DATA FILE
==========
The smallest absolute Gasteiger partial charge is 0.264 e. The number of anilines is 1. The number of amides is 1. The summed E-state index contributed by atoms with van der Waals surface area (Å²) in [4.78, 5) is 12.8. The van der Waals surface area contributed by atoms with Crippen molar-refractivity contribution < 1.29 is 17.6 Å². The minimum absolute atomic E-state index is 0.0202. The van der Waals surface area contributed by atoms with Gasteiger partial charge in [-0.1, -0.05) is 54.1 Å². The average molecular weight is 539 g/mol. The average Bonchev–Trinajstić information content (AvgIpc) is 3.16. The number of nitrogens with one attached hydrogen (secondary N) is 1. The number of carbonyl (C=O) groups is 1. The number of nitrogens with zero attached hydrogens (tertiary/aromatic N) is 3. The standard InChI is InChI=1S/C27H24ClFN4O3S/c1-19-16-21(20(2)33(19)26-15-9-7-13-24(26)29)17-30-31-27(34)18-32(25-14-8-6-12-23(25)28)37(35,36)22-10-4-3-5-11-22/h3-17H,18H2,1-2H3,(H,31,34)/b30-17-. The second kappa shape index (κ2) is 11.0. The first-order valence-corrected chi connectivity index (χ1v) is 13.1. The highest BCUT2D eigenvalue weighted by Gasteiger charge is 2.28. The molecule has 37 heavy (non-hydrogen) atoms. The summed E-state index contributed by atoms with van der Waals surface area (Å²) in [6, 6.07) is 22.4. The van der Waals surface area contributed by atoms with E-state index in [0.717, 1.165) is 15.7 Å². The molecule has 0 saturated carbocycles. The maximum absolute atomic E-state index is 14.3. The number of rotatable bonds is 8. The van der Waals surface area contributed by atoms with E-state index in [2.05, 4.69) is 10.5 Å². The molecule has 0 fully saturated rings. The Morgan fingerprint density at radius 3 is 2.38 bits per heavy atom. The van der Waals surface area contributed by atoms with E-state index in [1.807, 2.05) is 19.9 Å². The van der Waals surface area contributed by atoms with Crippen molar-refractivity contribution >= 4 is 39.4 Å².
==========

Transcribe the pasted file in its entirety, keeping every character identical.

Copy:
The smallest absolute Gasteiger partial charge is 0.264 e. The number of anilines is 1. The number of amides is 1. The summed E-state index contributed by atoms with van der Waals surface area (Å²) in [4.78, 5) is 12.8. The van der Waals surface area contributed by atoms with Crippen molar-refractivity contribution < 1.29 is 17.6 Å². The minimum absolute atomic E-state index is 0.0202. The van der Waals surface area contributed by atoms with Gasteiger partial charge in [-0.1, -0.05) is 54.1 Å². The average molecular weight is 539 g/mol. The average Bonchev–Trinajstić information content (AvgIpc) is 3.16. The number of nitrogens with one attached hydrogen (secondary N) is 1. The number of carbonyl (C=O) groups is 1. The number of nitrogens with zero attached hydrogens (tertiary/aromatic N) is 3. The standard InChI is InChI=1S/C27H24ClFN4O3S/c1-19-16-21(20(2)33(19)26-15-9-7-13-24(26)29)17-30-31-27(34)18-32(25-14-8-6-12-23(25)28)37(35,36)22-10-4-3-5-11-22/h3-17H,18H2,1-2H3,(H,31,34)/b30-17-. The second kappa shape index (κ2) is 11.0. The first-order valence-corrected chi connectivity index (χ1v) is 13.1. The highest BCUT2D eigenvalue weighted by Gasteiger charge is 2.28. The molecule has 37 heavy (non-hydrogen) atoms. The summed E-state index contributed by atoms with van der Waals surface area (Å²) in [6, 6.07) is 22.4. The van der Waals surface area contributed by atoms with E-state index in [0.717, 1.165) is 15.7 Å². The molecule has 0 saturated carbocycles. The maximum absolute atomic E-state index is 14.3. The number of rotatable bonds is 8. The van der Waals surface area contributed by atoms with E-state index in [2.05, 4.69) is 10.5 Å². The molecule has 0 fully saturated rings. The Morgan fingerprint density at radius 3 is 2.38 bits per heavy atom. The van der Waals surface area contributed by atoms with E-state index in [1.807, 2.05) is 19.9 Å². The van der Waals surface area contributed by atoms with Crippen molar-refractivity contribution >= 4 is 39.4 Å².